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Page sections: Bomaderry Zieria | Butchers Broom | Dawn Redwood | Giant Burmese Honeysuckle | Golden Trumpet Tree | Hoop Pine | Outeniqua Yellowwood | Pride of India | Queensland Bottle Tree | Spotted GumSwamp Cypress | Sweet Osmanthus | Sydney Red Gum Smooth-Barked Apple | Turpentine

Learn about some of our favourite plant species and discover where they can be found within the Garden.

Bomaderry Zieria 

Scientific name: Zieria baeuerlenii 

Family: Rutaceae

Location: Shoalhaven Sandstone area

Habitat: A member of the citrus family, Z. baeuerlenii  is one of many highly localised endemic species of Zieria in south east Australia. The Bomaderry Zieria occurs only in the Bomaderry Bush land. This population in a total is made up of 43 colonies in 6 discrete clusters. These clusters are confined within a 1km area of the bushland, and are found on both sides of Bomaderry Creek. Z. baeuerlenii occurs predominantly on well-drained shallow, sandy soils, it is often found in close proximity to outcropping sandstone rock in shrubby open-forest, shrubby woodland or closed scrub.

Cultivation: Z. baeuerlenii is a small, straggly shrub which grows to an average maximum height of 70cm, producing masses of small white to pink flowers in September to October. Despite reports of prolific flowering, no fruits or seeds have ever been observed. Evidence collected to date suggests that the species has lost its capacity to reproduce sexually, this may be the result of pollen sterility or the lack of a suitable pollinator. It is estimated this species may face extinction in the wild if sexual reproduction does not occur. Zieria baeuerlenii  is listed as an endangered species on schedule 1 of the New South Wales Threatened Species Conservation Act, 1995.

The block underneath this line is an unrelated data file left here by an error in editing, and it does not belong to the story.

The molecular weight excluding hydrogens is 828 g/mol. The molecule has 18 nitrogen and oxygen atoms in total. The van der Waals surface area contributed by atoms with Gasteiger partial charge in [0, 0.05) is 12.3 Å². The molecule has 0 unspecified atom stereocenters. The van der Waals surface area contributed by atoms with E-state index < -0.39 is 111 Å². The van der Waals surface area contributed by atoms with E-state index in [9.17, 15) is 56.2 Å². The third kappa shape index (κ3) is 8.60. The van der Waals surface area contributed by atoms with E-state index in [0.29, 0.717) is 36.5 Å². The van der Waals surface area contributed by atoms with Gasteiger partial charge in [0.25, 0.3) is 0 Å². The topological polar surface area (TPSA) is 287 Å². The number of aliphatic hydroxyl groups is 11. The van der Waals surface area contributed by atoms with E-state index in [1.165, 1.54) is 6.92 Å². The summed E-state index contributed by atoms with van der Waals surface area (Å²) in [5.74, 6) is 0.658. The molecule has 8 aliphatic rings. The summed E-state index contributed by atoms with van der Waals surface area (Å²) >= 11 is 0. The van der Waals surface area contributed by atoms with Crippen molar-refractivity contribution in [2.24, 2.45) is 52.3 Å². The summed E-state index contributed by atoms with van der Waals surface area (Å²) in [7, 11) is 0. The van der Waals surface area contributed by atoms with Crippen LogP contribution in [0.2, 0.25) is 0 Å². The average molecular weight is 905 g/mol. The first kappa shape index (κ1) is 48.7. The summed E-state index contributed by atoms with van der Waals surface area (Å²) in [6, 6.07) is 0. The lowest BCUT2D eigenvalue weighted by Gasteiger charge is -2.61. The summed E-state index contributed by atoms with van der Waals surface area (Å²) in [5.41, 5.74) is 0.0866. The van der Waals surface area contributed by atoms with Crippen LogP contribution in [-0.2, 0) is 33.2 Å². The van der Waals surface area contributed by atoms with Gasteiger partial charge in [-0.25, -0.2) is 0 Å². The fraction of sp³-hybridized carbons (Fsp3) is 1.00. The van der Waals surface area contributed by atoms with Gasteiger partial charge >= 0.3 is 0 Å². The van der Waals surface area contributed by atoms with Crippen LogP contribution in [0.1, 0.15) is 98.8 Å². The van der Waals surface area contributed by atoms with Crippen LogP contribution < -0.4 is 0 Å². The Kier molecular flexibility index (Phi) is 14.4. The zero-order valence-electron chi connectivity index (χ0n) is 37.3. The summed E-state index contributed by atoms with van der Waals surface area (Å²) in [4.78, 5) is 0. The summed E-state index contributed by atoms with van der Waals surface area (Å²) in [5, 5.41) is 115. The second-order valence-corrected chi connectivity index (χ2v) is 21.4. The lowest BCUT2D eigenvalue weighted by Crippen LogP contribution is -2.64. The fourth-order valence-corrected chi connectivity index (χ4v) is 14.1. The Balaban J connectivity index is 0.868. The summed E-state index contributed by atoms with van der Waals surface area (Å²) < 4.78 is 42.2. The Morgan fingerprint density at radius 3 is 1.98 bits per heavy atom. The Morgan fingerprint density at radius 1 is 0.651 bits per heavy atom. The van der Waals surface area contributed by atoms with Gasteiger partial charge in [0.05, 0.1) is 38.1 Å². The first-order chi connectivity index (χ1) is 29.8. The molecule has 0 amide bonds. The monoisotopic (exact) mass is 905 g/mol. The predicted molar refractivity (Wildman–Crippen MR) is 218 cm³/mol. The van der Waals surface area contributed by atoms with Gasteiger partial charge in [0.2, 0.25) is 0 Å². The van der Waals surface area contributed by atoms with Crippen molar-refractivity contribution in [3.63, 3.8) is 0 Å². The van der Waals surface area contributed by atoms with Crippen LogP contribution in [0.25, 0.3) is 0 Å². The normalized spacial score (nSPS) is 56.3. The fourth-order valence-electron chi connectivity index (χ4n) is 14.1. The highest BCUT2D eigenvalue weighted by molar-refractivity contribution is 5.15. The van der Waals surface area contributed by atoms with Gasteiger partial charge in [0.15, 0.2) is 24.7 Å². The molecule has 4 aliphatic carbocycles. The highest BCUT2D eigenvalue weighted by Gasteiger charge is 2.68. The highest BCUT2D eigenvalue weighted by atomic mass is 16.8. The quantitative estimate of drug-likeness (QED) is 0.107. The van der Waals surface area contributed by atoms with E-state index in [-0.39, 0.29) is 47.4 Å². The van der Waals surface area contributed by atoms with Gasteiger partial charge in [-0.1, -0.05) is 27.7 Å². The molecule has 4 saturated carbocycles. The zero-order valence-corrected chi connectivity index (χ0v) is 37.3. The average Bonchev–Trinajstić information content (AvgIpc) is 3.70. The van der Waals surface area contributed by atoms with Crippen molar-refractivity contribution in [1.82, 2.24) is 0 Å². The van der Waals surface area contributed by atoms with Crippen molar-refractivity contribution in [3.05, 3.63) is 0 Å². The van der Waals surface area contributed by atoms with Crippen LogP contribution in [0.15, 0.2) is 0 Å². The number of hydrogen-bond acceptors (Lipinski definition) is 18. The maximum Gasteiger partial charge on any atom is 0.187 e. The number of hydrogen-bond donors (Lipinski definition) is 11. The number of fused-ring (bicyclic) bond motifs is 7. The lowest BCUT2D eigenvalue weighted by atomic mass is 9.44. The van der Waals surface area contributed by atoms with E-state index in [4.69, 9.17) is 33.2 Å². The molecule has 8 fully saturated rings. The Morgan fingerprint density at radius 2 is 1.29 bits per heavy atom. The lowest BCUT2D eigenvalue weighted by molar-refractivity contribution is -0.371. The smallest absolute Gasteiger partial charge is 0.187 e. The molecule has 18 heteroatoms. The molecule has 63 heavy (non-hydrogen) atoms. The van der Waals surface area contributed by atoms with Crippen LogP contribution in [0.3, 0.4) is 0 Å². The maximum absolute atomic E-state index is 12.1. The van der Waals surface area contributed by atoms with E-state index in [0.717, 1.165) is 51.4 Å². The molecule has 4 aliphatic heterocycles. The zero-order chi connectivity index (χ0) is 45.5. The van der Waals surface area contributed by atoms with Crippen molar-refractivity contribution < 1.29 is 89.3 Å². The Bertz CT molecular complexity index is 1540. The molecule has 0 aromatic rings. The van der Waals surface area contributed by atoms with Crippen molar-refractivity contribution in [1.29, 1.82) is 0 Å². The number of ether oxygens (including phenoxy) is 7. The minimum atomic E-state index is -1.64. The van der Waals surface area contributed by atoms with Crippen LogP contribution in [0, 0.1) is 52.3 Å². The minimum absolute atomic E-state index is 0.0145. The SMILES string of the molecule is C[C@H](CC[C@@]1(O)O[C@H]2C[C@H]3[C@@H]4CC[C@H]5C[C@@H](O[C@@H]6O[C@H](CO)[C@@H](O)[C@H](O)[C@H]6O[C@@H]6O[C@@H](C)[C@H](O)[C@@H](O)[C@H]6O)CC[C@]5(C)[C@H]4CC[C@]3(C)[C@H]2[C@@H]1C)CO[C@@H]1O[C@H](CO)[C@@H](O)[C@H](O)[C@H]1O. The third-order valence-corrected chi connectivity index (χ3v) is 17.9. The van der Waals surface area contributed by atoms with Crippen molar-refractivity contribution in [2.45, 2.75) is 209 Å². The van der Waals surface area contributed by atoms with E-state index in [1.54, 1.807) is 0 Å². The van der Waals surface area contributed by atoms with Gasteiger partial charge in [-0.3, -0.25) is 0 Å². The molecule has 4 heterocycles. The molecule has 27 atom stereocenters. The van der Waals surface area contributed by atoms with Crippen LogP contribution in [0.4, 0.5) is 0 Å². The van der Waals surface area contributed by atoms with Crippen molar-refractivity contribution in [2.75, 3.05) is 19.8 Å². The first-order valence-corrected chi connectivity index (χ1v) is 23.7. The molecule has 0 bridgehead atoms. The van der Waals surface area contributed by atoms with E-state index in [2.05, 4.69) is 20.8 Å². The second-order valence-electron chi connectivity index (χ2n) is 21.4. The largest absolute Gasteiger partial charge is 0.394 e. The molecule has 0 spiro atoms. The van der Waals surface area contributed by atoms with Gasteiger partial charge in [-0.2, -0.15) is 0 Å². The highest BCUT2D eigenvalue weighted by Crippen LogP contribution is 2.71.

Leaves opposite, comprised of three leaflets (trifoliolate) with both surfaces covered with a dense velvety layer of mostly stellate hairs. Central leaflet 6 to 18mm long and 4 to 12mm wide, broadly acute, recurved to revolute; secondary leaflets are similar in
shape but slightly smaller (approximately 3/4 the size); leaf stalk 1.5 to 2.3mm long.

Butchers Broom

Scientific name: Ruscus hypoglossum

Family: Ruscaceae

Location: Woodland garden

Habitat: Ruscus is a genus of six species of flowering plants in the family formerly classified in the family Liliaceae. The genus is native to western and southern Europe and Asia.

Cultivation: Butchers Broom is an evergreen shrub-like perennial growing to 1 metre tall .They have branched stems, and bear numerous cladodes (flattened, leaf-like stem tissue) 2 to 18cm long and 1 to 8cm broad (a unique feature uncommon to most flowering plants). The true leaves are minute, scale-like and non-photosynthetic. The true flowers are small, white with a dark violet centre, and situated on the middle of the cladodes. The fruit is a red berry 5 to10mm diameter. Some species are monoecious while others are dioecious.Ruscus is spread by seed and by means of underground rhizomes and it can colonize extensive patches of ground.

Dawn Redwood

Scientific name: Metasequoia glyptostroboides

Family: Cupressaceae

Location: Middle creek

Habitat: A deciduous conifer native to the Hubei region of china, it is one of three species of conifers known as redwoods, despite being the shortest of the redwoods it can reach  heights up to 60mt.